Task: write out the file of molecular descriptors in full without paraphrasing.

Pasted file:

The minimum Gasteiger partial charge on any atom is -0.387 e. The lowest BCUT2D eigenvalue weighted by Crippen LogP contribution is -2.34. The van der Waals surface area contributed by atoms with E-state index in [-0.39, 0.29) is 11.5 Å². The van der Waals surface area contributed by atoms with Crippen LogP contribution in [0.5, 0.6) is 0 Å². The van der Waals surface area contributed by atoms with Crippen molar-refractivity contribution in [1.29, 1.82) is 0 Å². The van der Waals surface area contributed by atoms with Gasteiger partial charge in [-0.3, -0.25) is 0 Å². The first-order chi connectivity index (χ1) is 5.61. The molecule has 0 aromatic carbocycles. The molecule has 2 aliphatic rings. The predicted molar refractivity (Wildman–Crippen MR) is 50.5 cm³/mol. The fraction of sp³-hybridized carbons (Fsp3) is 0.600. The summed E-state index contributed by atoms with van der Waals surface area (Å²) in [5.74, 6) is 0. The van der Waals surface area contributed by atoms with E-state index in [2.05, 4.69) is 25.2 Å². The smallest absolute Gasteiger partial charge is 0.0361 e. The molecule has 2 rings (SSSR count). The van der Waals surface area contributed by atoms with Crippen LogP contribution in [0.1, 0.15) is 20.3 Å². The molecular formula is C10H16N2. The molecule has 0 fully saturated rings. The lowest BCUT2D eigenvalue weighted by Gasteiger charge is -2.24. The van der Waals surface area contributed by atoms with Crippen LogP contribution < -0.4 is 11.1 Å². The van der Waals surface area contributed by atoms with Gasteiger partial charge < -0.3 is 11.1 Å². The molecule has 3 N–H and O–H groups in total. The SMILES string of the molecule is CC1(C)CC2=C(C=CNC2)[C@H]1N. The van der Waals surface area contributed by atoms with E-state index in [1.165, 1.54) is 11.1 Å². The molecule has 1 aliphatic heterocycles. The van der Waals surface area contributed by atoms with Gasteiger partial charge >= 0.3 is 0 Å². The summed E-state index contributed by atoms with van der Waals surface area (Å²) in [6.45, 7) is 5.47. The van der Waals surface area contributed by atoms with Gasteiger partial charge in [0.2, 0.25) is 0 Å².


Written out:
The minimum Gasteiger partial charge on any atom is -0.387 e. The lowest BCUT2D eigenvalue weighted by Crippen LogP contribution is -2.34. The van der Waals surface area contributed by atoms with E-state index in [-0.39, 0.29) is 11.5 Å². The van der Waals surface area contributed by atoms with Crippen LogP contribution in [0.5, 0.6) is 0 Å². The van der Waals surface area contributed by atoms with Crippen molar-refractivity contribution in [1.29, 1.82) is 0 Å². The van der Waals surface area contributed by atoms with Gasteiger partial charge in [-0.3, -0.25) is 0 Å². The first-order chi connectivity index (χ1) is 5.61. The molecule has 0 aromatic carbocycles. The molecule has 2 aliphatic rings. The predicted molar refractivity (Wildman–Crippen MR) is 50.5 cm³/mol. The fraction of sp³-hybridized carbons (Fsp3) is 0.600. The summed E-state index contributed by atoms with van der Waals surface area (Å²) in [5.74, 6) is 0. The van der Waals surface area contributed by atoms with E-state index in [2.05, 4.69) is 25.2 Å². The smallest absolute Gasteiger partial charge is 0.0361 e. The molecule has 2 rings (SSSR count). The van der Waals surface area contributed by atoms with Crippen LogP contribution in [0.1, 0.15) is 20.3 Å². The molecular formula is C10H16N2. The molecule has 0 fully saturated rings. The lowest BCUT2D eigenvalue weighted by Gasteiger charge is -2.24. The van der Waals surface area contributed by atoms with Crippen LogP contribution < -0.4 is 11.1 Å². The van der Waals surface area contributed by atoms with Gasteiger partial charge < -0.3 is 11.1 Å². The molecule has 3 N–H and O–H groups in total. The SMILES string of the molecule is CC1(C)CC2=C(C=CNC2)[C@H]1N. The van der Waals surface area contributed by atoms with E-state index in [1.165, 1.54) is 11.1 Å². The molecule has 1 aliphatic heterocycles. The van der Waals surface area contributed by atoms with Gasteiger partial charge >= 0.3 is 0 Å². The summed E-state index contributed by atoms with van der Waals surface area (Å²) in [6.45, 7) is 5.47. The van der Waals surface area contributed by atoms with Gasteiger partial charge in [0.2, 0.25) is 0 Å².